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John Hewitt: so so agent, that it’s in the Smithsonian today.

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John Hewitt: you know, we went to the Science Smithsonian few years ago, and there’s the little apple 48 k. If you. If anyone knows what that means, that’s one

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John Hewitt: 100 thousandth of a of a cell phone today, right? And capability. But he! He had experimented with it and said, You know we can. We can computerize taxes. And he said, computers are are going to. His company was advanced. He was Cfo of a pub company, and his

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John Hewitt: company was one of the most advanced in United States in

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John Hewitt: using internal software.

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John Hewitt: So he saw it, and it was his vision and drive that that got me to leave Hnr block. I was happy, and I love my job, and I love. I love my the where I was in the company, and I thought I was gonna be at Hr Block forever.

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John Hewitt: or at least a long time. I’ve been there 12 years. He’s running 250 offices at 30 years old, and so I thought I’d be CEO of Hr. Block someday but he pulled me out of there. I give him all the credit for that.

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Anthony Codispoti: You mentioned that there were 15 things that made you objectively better. I’m curious if some of those have been sort of common

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Anthony Codispoti: core anchor.

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Anthony Codispoti: Values that. You’ve continued to implement in your other businesses going forward that this this helped to make Jackson Hewitt better. And we’re going to implement the same kind of thing in the in the future businesses, liberty tax. And now loyal loyalty, brands, etc.

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John Hewitt: Yeah the

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John Hewitt: you already mentioned 2 that are across all brands.

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John Hewitt: But my, my real favorite is it’s it. And it’s amazing to me, because it’s been so successful.

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John Hewitt: is

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John Hewitt: after every customer comes in

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John Hewitt: 2 days later. We call them and ask them for, and it has several purposes. One is so we can improve on the fly

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John Hewitt: because it doesn’t matter, Anthony, if you or I think that we’re doing a good job. It only matters if the customer thinks we’re doing a good job, and everyone surveys their customer.

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John Hewitt: and they’re they’re foolish in

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John Hewitt: almost every company that does it. If not, every company is foolish. And to think they’re going to get a realistic answer by a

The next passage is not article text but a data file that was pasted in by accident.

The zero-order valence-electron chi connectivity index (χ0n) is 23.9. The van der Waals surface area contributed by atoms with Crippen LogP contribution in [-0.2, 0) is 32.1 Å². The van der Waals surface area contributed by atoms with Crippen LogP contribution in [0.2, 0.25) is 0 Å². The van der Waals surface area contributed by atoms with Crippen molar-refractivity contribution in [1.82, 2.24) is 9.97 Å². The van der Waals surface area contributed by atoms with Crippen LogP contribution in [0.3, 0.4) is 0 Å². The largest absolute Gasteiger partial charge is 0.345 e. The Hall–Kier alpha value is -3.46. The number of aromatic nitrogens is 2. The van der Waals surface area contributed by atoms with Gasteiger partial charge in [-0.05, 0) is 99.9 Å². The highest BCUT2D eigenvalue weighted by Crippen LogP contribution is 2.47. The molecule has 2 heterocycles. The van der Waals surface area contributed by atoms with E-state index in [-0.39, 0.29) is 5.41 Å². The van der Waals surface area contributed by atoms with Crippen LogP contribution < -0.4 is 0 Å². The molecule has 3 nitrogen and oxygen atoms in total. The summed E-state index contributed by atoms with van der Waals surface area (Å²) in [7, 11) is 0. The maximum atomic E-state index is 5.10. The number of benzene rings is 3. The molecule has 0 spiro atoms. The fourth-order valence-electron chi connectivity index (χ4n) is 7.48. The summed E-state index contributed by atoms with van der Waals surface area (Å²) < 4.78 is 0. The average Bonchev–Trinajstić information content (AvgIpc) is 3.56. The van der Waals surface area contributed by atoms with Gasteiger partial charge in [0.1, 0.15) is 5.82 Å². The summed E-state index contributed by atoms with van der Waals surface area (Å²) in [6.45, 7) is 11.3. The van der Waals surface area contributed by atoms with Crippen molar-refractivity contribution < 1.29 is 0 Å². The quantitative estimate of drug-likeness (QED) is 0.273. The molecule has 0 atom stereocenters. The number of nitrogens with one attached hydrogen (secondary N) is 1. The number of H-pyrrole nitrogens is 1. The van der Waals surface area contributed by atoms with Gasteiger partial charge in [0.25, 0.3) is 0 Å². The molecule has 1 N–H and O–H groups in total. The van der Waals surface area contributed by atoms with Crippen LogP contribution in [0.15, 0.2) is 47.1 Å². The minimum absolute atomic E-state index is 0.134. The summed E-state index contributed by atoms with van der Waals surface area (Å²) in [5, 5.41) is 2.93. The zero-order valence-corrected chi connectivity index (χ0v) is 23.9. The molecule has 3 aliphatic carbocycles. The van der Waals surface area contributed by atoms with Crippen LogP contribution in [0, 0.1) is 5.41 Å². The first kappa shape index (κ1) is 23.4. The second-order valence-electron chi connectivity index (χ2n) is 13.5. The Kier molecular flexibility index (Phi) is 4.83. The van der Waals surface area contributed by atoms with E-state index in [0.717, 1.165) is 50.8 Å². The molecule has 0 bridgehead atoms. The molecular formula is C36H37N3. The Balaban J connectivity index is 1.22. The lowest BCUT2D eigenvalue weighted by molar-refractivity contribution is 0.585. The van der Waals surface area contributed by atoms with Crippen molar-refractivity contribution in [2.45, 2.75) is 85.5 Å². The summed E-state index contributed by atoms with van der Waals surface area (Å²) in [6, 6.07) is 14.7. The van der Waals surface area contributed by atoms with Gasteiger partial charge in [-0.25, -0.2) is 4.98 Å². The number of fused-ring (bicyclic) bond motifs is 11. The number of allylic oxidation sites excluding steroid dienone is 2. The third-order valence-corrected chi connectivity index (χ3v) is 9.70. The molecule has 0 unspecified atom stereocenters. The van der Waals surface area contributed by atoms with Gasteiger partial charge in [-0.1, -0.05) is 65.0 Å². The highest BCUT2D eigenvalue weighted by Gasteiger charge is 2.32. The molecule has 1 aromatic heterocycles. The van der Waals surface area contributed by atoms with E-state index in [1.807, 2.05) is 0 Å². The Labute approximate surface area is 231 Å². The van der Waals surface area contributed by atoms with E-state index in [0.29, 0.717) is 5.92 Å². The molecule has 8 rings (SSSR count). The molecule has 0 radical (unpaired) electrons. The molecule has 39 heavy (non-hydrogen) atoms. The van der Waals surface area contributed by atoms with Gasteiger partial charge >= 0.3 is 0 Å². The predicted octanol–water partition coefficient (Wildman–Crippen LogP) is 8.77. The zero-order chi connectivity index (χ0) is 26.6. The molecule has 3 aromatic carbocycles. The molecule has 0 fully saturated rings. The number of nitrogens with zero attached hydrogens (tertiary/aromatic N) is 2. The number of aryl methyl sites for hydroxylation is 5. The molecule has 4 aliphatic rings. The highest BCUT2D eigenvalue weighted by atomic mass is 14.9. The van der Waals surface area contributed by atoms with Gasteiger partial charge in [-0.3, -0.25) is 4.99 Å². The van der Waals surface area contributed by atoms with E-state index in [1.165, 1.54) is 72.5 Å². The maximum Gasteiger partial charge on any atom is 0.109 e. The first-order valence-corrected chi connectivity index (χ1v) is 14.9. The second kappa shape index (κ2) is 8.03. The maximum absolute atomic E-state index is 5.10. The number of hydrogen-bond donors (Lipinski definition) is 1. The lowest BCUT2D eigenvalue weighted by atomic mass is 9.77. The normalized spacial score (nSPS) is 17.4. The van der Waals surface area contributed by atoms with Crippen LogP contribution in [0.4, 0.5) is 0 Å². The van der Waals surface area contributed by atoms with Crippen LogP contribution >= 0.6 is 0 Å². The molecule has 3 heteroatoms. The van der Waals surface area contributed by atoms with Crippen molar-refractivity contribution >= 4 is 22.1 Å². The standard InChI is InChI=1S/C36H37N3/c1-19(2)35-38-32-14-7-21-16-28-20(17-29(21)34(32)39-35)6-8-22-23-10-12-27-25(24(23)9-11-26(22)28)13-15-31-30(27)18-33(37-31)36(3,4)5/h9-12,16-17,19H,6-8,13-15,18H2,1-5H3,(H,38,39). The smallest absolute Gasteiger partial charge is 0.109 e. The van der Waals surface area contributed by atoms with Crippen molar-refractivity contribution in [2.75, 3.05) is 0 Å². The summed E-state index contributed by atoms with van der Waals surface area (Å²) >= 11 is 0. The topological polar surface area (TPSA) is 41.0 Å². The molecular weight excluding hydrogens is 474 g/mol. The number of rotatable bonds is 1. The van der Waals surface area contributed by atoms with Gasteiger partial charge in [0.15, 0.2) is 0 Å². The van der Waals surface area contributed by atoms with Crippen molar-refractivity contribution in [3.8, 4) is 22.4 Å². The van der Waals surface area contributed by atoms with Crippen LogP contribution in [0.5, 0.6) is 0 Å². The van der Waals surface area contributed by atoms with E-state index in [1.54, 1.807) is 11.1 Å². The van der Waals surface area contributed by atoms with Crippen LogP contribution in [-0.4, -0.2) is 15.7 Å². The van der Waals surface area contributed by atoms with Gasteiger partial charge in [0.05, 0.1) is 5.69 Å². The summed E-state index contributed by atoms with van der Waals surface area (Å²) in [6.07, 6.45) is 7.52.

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John Hewitt: email survey or hand in them a postcard or survey you only get the people that are happy, very happy, or very unhappy, or have a lot of time you you get when you survey customers. Normally, you’re lucky to get a 5%

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John Hewitt: retention of that or a response. What we call the customers, that what we learn is

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John Hewitt: the obvious. The obvious thing you get is

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John Hewitt: you get to improve your service

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John Hewitt: along the way in the tax business. We don’t want to wait till April fifteenth to see how each prepare is

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John Hewitt: is being appreciated by the customer we wanna know, on January fifteenth and January twentieth and January 20 fifth. So we get to improve on the fly, but also

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John Hewitt: customers love being called No. One, almost no one in this country is calling their customer. So it isn’t just an advantage over H. In our block and our competitors. It’s an advantage in in that’s unique in all virtually all industries, you know. I quiz many, many people and talk about this often said, Have you been called by a customer or by a business in the last year. The only ones that are come up time and again are

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John Hewitt: automobile. When you buy an automobile.

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John Hewitt: typically you’ll be called but in every other industry they don’t call you so. Our customers love to be called so. Our retention rate goes up.

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John Hewitt: it goes up by approximately double digits. 10%.

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John Hewitt: Then something that that most people don’t think about

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John Hewitt: is, most most people in this country

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John Hewitt: are are poor at asking for referrals

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John Hewitt: and our tax repairs. Now, I mean you you will. You want them to ask for a referral right? There was a there’s a book called